Wednesday, August 31, 2011

The Misbehaving Chimney

I am taking a break from mopping up the basement. It has been a busy morning here at Dark Corners, beginning with a big CRACK at around 7 a.m. What could that be? Hmmm...

We live on a county road, so a guy was here early inspecting the damage. The tree completely blocked passage, so if you were an ambulance or a firetruck and you wanted to zoom along toward the hospital, or either other end of town, you'd have to carve a less direct route along other streets. You'd be slowed down, maybe disastrously. This is a SNOW route! Serious county business. Not a problem to be ignored for long.

It is the kind of problem, too, that requires everyone to come out of their houses and stand around and discuss, and ponder, even your basement is filled with water--or, let me testify, especially then. One neighbor lost power because of the fallen tree. The lines were wrapped all around it, as if the wind had taken its best advantage of the moment of tiiimmmbbbeeerrrrr......Whipping and twisting a hairstyle. 

Someone made the powerless person coffee. Neighbors neighbored.

(Me too! It was still during the pouring hours when I got to help saw up some big branches off another neighbor's car. They couldn't, because of health problems. It wasn't heroic but it did feel like that old America where people built barns together. Oh, that reminds me...time to watch Cold Mountain again.)

Now we are moving stuff we moved yesterday to get at all the water on the basement floor. Amazing finds! All my Beatle records, my summer clothes (September is hot, right?), a pair of boots someone had left here and has longed for for years, a beautiful pair of Agnes B. suit pants, and the Christmas Rudolph action figure and tree lights. Also--a dumpster's worth of stuff that needs to go away forever.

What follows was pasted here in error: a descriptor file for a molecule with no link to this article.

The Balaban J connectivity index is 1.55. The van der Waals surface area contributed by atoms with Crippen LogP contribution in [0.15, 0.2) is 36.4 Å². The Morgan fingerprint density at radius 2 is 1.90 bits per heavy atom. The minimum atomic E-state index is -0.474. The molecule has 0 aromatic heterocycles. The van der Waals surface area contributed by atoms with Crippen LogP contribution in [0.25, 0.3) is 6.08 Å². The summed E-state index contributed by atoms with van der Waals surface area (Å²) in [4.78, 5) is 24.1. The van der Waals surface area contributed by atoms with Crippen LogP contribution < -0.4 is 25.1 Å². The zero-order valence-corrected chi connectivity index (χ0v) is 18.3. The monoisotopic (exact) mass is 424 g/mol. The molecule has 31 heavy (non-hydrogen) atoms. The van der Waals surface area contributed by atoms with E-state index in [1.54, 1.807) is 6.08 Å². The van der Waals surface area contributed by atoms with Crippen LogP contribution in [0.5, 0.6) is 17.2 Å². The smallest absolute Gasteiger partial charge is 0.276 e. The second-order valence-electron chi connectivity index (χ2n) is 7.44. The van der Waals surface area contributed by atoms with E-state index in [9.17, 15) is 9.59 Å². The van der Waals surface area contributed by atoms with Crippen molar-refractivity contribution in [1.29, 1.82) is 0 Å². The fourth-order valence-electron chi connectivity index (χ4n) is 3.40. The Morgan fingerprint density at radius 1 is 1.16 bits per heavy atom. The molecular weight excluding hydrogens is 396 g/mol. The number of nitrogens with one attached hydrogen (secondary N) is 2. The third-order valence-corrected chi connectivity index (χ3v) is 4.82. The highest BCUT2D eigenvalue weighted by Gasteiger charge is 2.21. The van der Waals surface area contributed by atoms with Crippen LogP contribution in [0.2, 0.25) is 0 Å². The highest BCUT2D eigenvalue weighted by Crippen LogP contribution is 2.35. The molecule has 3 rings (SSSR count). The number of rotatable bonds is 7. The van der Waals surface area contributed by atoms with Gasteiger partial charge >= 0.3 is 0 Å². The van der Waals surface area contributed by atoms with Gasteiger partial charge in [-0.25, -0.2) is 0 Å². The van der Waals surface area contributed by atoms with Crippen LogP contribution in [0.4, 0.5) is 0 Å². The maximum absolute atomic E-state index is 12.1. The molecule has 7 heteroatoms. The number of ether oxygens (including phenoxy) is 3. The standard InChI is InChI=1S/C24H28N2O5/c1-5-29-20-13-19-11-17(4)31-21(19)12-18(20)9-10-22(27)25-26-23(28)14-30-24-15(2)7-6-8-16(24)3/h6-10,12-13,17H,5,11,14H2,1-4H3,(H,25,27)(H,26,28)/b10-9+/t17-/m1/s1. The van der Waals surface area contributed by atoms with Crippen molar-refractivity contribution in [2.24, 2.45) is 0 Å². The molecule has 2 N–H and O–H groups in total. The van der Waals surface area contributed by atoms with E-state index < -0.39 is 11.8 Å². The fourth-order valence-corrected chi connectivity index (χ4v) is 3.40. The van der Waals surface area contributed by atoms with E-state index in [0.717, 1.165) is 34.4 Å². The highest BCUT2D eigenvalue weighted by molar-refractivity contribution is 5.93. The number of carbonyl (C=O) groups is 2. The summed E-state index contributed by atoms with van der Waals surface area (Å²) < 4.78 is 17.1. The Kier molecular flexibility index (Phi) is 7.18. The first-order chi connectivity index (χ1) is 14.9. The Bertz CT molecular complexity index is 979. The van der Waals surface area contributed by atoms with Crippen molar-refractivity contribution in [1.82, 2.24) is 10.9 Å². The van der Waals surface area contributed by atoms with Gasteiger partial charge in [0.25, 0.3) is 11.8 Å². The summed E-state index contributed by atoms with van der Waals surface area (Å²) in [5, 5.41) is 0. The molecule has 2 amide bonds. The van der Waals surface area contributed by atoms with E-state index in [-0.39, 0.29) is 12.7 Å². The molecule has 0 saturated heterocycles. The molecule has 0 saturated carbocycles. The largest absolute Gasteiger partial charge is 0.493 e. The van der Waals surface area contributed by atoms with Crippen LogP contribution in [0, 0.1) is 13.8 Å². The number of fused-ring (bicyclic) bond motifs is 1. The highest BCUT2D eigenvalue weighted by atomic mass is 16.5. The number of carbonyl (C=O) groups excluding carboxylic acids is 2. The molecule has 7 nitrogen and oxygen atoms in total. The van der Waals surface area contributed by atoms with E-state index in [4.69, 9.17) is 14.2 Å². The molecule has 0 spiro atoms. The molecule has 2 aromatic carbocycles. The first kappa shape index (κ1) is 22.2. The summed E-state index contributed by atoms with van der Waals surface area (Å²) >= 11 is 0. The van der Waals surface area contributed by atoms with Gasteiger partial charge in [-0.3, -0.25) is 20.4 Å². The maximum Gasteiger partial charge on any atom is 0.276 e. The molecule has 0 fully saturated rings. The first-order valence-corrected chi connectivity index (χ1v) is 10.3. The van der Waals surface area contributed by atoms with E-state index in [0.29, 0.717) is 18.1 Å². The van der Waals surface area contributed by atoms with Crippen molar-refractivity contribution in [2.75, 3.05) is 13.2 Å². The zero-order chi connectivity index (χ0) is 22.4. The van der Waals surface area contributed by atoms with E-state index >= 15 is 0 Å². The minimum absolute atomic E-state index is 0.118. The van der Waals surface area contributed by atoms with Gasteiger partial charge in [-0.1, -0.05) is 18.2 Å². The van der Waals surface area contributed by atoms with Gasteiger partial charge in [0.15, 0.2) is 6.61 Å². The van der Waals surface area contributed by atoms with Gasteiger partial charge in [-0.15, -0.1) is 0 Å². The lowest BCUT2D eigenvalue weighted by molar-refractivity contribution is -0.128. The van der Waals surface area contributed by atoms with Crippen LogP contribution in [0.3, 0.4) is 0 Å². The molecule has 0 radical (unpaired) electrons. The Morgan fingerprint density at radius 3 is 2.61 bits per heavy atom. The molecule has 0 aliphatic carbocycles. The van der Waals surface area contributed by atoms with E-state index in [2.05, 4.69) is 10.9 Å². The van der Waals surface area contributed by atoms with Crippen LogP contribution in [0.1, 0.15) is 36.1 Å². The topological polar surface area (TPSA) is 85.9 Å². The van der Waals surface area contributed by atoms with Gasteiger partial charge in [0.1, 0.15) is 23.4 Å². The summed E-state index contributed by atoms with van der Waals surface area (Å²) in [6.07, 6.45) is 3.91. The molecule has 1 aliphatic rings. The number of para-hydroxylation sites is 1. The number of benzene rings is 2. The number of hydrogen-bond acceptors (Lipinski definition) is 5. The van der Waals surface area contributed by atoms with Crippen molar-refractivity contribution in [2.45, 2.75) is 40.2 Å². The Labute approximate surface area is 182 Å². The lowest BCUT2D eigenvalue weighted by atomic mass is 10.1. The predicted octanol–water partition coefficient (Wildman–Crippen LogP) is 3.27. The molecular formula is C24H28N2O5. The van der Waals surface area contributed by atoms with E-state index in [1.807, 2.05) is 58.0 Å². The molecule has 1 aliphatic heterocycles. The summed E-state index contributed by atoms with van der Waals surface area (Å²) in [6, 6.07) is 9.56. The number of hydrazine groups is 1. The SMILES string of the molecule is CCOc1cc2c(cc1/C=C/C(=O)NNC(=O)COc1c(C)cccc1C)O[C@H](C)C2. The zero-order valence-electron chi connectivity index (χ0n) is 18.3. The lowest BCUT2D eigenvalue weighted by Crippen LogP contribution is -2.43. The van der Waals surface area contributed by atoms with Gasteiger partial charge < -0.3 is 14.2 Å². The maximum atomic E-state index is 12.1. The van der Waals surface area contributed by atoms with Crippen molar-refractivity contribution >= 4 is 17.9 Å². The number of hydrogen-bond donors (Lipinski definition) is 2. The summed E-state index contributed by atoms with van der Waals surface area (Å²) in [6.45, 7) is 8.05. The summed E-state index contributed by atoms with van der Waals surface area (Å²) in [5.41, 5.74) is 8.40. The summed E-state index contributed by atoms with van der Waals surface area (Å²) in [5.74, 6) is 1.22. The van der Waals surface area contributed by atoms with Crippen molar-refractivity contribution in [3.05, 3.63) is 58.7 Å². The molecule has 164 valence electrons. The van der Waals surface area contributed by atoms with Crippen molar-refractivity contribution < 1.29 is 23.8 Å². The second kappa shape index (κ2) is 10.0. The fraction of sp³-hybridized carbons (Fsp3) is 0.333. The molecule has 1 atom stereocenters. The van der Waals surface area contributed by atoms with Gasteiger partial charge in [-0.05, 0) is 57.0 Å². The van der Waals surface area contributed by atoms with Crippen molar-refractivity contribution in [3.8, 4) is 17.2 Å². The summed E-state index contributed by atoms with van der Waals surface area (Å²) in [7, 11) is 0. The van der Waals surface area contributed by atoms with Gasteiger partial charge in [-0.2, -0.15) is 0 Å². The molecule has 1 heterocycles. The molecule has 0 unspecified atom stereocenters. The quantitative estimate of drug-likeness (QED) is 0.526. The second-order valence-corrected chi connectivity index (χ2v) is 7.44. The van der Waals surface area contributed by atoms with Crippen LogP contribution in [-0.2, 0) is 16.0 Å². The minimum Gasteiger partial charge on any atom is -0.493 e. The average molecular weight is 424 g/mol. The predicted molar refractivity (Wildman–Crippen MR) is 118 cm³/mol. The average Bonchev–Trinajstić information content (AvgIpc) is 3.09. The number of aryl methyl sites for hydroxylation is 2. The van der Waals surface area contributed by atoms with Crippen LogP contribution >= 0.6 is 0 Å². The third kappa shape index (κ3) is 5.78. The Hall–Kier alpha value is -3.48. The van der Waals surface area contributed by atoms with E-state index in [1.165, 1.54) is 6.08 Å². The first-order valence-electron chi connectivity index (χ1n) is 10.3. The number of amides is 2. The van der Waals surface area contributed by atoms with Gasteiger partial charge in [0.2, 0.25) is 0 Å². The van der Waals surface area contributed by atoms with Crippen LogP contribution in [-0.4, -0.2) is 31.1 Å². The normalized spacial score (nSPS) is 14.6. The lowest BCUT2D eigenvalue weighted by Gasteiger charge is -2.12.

I thought, as I always do, of Cape May, and all the hurricanes, tropicaal storms, and Noreasters I lived through there. The Coast Guard would come along New Jersey Ave with a bull horn telling everyone to evacuate. Sometimes they were in a truck, and sometimes, if the ocean had already poured over the sea wall, they came in a little motor boat. Grandad stood on the porch, drink in hand, and suggested they come join him instead. His posture of going down with the ship was mimicked along our row of houses, and all around the town. The Coast Guard seemed to respect this stalwart attitude. I think. Now it is very different, since Katrina. I also think I didn't know enough to be scared. I wasn't being given scared cues. I was a child, watching something new happen.

So we'd sit on the porch in the wind and watch the waves crash against the sea wall, counting how many flew up higher than the electric wires. I loved the wind, and being stung by the rain. (I always identified in English novels with the women who walked out into the driving rain...if you have a taste for it, there is nothing like it. It's a thrill of weather--all the water inside the body finding a kinship in the thundering water outside.)

During the Noreaster of 1962, a house near ours washed away.
The house that washed away. Our old house is behind it on the far right.